Fortunately, the peripherals of the stm32f446 has a lot of features that makes this easier to implement. For example, it is possible to trigger the ADC directly from the timers that drives the PWM. This way the sampling will automatically be synchronized with the PWM cycle. Step 1 above can thus be started immediately as the ADC triggers the corresponding conversion-complete-interrupt. In fact, many existing implementations perform all the steps 1-to-6 completely within an ISR. The reason for this is simply to reduce any unnecessary overhead since the performed calculations is somewhat lengthy. The requested current is passed to the ISR via global variables.

I would like to do this the traditional way, i.e. to spend as little time as possible in the ISR and trigger a separate Task to perform all calculations. The sampled current values and the requested current shall be passed via Protected Objects. All this will of course create more overhead. Maybe too much? Need to be investigated.

PWM and ADC is up and running

I have spent some time configuring the PWM and ADC peripherals using the Ada Drivers Library. All in all it went well, but I had to do some smaller changes to the drivers to make it possible to configure the way I wanted.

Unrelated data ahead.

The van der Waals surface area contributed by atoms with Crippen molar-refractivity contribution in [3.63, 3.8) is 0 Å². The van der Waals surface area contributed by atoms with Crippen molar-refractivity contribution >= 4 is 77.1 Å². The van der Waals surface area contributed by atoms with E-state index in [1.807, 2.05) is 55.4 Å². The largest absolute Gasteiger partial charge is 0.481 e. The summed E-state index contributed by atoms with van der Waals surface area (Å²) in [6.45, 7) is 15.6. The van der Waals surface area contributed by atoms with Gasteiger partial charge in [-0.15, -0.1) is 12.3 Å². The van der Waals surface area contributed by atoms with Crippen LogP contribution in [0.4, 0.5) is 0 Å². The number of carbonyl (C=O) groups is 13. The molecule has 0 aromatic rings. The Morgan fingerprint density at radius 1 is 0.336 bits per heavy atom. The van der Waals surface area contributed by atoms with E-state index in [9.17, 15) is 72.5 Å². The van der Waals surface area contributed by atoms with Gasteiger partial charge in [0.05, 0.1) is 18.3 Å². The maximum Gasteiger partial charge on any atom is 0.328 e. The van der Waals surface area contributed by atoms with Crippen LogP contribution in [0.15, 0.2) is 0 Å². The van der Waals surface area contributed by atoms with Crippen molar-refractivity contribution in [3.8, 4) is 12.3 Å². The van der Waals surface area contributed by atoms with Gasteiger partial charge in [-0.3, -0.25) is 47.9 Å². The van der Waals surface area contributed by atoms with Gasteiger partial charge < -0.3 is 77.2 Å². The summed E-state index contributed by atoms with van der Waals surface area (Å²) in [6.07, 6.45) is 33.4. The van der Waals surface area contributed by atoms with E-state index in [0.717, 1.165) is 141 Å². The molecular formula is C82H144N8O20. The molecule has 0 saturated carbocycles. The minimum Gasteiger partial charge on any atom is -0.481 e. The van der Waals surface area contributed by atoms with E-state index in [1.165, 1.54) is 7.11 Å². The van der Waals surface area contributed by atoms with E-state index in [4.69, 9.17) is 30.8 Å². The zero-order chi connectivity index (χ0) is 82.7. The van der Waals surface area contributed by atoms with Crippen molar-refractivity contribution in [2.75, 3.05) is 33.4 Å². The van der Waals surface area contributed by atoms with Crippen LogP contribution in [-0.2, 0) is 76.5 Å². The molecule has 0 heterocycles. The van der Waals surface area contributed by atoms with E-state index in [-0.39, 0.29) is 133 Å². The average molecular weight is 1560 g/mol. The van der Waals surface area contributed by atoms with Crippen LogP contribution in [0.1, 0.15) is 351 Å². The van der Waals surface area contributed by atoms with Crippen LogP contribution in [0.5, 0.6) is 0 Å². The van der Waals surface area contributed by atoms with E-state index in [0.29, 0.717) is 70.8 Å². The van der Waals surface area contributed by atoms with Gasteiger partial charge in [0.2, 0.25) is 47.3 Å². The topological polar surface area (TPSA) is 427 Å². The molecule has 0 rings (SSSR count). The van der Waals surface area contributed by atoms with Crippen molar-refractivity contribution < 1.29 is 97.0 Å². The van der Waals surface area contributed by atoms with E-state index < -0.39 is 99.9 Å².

• PWM is complementary output, center aligned with frequency of 20 kHz
  • PWM channels 1 to 3 generates the phase voltages
  • PWM channel 4 is used to trigger the ADC, this way it is possible to set where over the PWM period the sampling should occur
  • By default the sampling occurs in the middle of the positive waveform (V7)
  • The three ADC's are configured to Triple Multi Mode, meaning they are synchronized such that each sampled phase quantity is sampled at the same time.
  • Phase currents and voltages a,b,c are mapped to the injected conversions, triggered by the PWM channel 4
  • Board temperature and bus voltage is mapped to the regular conversions triggered by a timer at 14 kHz
  • Regular conversions are moved to a volatile array using DMA automatically after the conversions complete
  • ADC create an interrupt after the injected conversions are complete